NJ Divorce Chronicles: Hiring a Divorce Attorney, Installment 3

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Welcome to part 3 of our continuing blog series on avoiding common divorce mistakes. In part 1 of our series, we introduced you to our two New Jersey couples: Robert & Sharon and Jason & Melissa. In part 2, we looked at the process Sharon went through in hiring an attorney and her hasty decision to work with a “shark” divorce lawyer. In part 3, we will follow Jason’s process of hiring a divorce attorney and the very different choice in lawyer he makes.

Subject No. 2 – Jason:

With their divorce a reality, Jason does some preliminary research and discovers that he will probably end up paying Melissa alimony and/or child support. While this is troubling, much more troubling is his growing concern that he will not be in a good position to seek joint custody of the children, since even though he is a caring and involved father, Melissa has been their primary caretaker since they were born. He starts to worry that the longer he lets the situation go on as it is, the longer he may have to pay alimony, and the less chance he will have to share child custody. He decides to discuss his concerns with an attorney.

Jason considers several potential NJ family law attorneys and ends up seeking initial consultations with the same two attorneys seen by Sharon. Let’s see what happens in Jason’s consultations:

Consultation with Miranda Mild:

Jason expresses his concern about Melissa’s unemployment. He states that he wishes to avoid paying her long-term alimony. He also says that he very much wants to seek joint custody of the children. Ms. Mild tells him that since Melissa is currently a stay-at-home parent Jason has to anticipate that at least initially he will have to pay some amount of alimony and child support. How much and how long will depend on many factors, including  what kind of employment Melissa can be expected to find, whether she needs any additional education or training to find a suitable job, and how long it might take her to find a job.

Ms. Mild then asks a series of questions about Jason’s history and role as a father. After hearing his answers, she tells him that although there is no way to predict what will happen, they can build a good argument for joint custody, and that even if Melissa does get primary physical custody, she sees no reason at this time why Jason would not get shared legal custody and a significant amount of parenting time. She asks if he has considered private divorce mediation, pointing out the benefits of attempting to minimize conflict where young children are involved. Jason asks her is they can go to mediation for the child custody issue and still go to court on the alimony question if necessary. She tells him yes, they can try to resolve everything through mediation, but if any issue remains unresolved, they can go to court if necessary. Jason expresses interest in looking into mediation, and Ms. Mild gives him the names of several mediators in the area and suggests he talk to Melissa before making any further decisions. She also states that her hourly fee is $300 and that to get started on Jason’s case she would need a retainer of $5,000.

Consultation with Sharon Shark:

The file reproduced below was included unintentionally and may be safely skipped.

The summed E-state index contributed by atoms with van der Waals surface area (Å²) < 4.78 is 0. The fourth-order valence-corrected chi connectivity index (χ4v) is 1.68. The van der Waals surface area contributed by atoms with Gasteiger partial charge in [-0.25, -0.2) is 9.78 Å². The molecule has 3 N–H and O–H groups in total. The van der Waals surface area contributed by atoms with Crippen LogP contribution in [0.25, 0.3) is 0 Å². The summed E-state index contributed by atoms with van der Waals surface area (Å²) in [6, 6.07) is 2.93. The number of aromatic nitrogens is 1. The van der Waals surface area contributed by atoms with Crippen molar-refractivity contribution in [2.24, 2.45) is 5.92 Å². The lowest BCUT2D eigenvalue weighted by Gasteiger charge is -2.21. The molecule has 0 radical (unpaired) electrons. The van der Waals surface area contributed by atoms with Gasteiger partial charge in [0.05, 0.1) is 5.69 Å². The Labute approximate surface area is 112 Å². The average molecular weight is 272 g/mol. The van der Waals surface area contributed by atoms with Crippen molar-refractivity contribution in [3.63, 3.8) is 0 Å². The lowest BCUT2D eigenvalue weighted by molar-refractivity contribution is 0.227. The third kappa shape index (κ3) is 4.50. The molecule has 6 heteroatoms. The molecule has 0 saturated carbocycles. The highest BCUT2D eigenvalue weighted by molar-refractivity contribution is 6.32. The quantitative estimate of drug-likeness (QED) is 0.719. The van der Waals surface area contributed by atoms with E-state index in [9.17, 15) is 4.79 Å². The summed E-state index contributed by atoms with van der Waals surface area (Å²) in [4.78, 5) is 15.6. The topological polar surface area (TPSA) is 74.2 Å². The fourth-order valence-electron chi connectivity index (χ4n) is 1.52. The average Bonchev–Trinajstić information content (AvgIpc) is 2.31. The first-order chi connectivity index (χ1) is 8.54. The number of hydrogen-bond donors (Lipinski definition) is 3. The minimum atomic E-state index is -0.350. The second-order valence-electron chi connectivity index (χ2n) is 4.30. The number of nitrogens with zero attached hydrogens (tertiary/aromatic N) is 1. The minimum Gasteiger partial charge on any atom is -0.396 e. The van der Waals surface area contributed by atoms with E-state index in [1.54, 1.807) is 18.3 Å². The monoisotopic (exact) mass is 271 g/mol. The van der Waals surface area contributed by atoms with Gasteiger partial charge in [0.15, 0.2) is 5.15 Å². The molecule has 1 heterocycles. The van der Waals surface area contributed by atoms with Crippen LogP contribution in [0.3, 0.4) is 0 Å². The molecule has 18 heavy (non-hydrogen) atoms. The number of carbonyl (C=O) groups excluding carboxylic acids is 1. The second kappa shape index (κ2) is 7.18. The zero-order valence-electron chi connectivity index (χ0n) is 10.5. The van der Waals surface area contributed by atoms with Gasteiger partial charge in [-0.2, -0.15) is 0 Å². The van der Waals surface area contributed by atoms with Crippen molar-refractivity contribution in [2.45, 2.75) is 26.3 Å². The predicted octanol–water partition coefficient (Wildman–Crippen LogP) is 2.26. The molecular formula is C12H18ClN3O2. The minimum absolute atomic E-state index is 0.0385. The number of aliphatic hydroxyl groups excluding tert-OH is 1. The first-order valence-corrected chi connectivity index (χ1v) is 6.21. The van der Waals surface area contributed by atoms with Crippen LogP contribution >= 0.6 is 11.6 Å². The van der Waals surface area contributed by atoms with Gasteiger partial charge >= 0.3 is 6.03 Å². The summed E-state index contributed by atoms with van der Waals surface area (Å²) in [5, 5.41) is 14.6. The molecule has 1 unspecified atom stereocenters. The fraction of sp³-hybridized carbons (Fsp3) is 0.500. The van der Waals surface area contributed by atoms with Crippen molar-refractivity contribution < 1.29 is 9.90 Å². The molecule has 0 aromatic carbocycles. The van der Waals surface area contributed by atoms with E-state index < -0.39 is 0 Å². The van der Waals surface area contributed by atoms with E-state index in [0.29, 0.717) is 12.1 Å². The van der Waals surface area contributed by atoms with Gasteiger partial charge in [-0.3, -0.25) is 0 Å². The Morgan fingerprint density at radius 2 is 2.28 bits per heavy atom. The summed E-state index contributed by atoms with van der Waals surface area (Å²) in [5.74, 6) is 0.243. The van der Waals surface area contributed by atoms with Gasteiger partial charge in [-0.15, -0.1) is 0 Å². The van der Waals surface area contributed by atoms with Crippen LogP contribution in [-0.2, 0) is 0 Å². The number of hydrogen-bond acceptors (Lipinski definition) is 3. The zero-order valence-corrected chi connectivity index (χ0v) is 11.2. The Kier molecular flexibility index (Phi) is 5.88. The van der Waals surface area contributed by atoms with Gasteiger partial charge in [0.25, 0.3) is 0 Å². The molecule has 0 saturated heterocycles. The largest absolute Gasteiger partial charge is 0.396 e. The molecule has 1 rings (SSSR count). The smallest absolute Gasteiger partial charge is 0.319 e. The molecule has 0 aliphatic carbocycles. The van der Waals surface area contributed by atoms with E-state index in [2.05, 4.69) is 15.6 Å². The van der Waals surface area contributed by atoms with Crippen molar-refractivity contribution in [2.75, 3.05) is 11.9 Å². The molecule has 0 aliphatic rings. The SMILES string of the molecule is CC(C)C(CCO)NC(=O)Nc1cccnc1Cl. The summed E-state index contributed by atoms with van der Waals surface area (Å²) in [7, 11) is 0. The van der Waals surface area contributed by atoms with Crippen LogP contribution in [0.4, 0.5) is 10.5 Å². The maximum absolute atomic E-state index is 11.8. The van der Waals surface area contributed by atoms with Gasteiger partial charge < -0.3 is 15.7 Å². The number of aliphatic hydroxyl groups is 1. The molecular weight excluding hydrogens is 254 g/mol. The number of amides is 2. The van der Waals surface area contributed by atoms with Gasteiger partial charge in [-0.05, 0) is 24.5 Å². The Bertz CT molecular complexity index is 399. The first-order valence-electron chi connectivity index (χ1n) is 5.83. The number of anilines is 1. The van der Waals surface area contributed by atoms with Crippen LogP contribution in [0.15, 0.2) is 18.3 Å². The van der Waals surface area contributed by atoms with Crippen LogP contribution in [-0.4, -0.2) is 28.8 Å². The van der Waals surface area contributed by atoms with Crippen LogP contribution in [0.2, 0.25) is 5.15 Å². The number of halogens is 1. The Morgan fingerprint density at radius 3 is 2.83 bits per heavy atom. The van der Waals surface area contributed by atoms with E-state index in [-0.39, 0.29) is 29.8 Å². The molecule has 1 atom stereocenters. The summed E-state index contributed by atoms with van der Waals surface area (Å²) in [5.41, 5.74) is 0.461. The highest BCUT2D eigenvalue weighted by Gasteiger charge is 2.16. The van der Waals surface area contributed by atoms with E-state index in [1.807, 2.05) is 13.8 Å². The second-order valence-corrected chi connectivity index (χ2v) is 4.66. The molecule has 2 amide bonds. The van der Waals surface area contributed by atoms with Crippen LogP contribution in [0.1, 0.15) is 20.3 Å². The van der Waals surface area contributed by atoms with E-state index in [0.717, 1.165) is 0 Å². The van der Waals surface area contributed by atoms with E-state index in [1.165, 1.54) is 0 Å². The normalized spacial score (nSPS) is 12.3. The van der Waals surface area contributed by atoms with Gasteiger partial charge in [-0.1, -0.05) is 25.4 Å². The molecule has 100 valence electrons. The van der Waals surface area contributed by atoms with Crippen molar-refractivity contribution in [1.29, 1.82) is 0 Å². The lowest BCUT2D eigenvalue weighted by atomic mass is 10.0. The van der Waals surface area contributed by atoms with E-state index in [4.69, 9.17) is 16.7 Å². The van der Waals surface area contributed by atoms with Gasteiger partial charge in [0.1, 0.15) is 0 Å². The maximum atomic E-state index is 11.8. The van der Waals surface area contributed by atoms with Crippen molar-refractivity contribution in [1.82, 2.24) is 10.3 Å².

Ms. Shark also listens to Jason’s concerns about alimony and child custody very attentively. When he finishes speaking, she remarks that it is a shame that some women just feel entitled to sit back and relax while the man goes to work every day. She then asks a lot of personal questions about Melissa. Does she drink, smoke pot, or use any other kinds of illicit drugs? Has she had any mental health issues? Jason, who thinks that in spite of Melissa’s faults, she is at least a wonderful mother, begins to feel uncomfortable about these questions. He asks Ms. Shark if he is going to have to paint Melissa negatively to have any chance at sharing custody. She responds that this is sometimes how it goes, that even though fathers theoretically have equal rights, courts tend to be a little prejudiced against them as parents of young children, so he had better be ready for a fight. She then adds that she is a very skilled litigator who wins most of her court battles. Her hourly fee is $450 and she requires a retainer of $10,000. “It really is important that you move on this right away Jason,” she adds. “The longer you let Melissa continue to act as an unemployed primary parent, the worse your case will look. How about we get an agreement signed right now, and I can start the paperwork for you tomorrow?”

Making a Decision:

Feeling overwhelmed and bewildered, Jason declines to sign anything or advance any money. He walks away from his consultations thinking that:

  • Attorney Mild seems to understand how important it is to protect the children at all costs,
  • He does not want to spring a divorce complaint on Melissa without first asking her if she would consider going to mediation,
  • Attorney Shark might get him a better result in court, but he would rather stay out of court if possible, and
  • If Attorney Shark’s fee is higher because she anticipates spending a lot of time in court, he should definitely wait to find out how much he might need those skills before deciding to let her represent him.

Jason decides to see if Melissa will consider mediation before he hires an attorney and files a complaint.

Is this a better decision than immediately hiring an aggressive attorney? Again, there is no way to know for certain at this point, but the facts so far suggest that it probably is. Jason has at least for the moment avoided the traps that Sharon has fallen into.

Let’s see what happens next in each case… Stay tuned for installment four!